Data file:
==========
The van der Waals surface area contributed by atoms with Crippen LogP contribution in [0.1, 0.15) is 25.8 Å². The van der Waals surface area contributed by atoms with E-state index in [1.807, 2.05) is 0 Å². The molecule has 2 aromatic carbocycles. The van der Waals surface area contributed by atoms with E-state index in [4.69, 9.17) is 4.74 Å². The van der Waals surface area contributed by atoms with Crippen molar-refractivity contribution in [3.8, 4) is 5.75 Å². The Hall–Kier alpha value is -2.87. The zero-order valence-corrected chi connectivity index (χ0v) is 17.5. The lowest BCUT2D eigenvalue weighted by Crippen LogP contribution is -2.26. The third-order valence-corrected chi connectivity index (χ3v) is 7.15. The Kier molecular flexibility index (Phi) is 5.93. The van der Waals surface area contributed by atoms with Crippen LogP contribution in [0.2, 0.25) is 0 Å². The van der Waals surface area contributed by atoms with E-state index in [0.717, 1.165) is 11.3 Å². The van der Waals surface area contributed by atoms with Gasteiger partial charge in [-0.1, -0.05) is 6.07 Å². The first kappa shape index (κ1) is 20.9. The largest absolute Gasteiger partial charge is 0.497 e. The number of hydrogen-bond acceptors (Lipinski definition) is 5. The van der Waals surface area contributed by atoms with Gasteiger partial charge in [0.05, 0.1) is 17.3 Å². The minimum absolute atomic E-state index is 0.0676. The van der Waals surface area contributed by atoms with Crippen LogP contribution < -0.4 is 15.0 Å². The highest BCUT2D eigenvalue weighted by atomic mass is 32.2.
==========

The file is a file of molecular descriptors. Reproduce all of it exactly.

The van der Waals surface area contributed by atoms with Crippen LogP contribution in [0.1, 0.15) is 25.8 Å². The van der Waals surface area contributed by atoms with E-state index in [1.807, 2.05) is 0 Å². The molecule has 2 aromatic carbocycles. The van der Waals surface area contributed by atoms with E-state index in [4.69, 9.17) is 4.74 Å². The van der Waals surface area contributed by atoms with Crippen molar-refractivity contribution in [3.8, 4) is 5.75 Å². The Hall–Kier alpha value is -2.87. The zero-order valence-corrected chi connectivity index (χ0v) is 17.5. The lowest BCUT2D eigenvalue weighted by Crippen LogP contribution is -2.26. The third-order valence-corrected chi connectivity index (χ3v) is 7.15. The Kier molecular flexibility index (Phi) is 5.93. The van der Waals surface area contributed by atoms with Crippen LogP contribution in [0.2, 0.25) is 0 Å². The van der Waals surface area contributed by atoms with E-state index in [0.717, 1.165) is 11.3 Å². The van der Waals surface area contributed by atoms with Gasteiger partial charge in [-0.1, -0.05) is 6.07 Å². The first kappa shape index (κ1) is 20.9. The largest absolute Gasteiger partial charge is 0.497 e. The number of hydrogen-bond acceptors (Lipinski definition) is 5. The van der Waals surface area contributed by atoms with Gasteiger partial charge in [0.05, 0.1) is 17.3 Å². The minimum absolute atomic E-state index is 0.0676. The van der Waals surface area contributed by atoms with Crippen LogP contribution < -0.4 is 15.0 Å². The highest BCUT2D eigenvalue weighted by atomic mass is 32.2.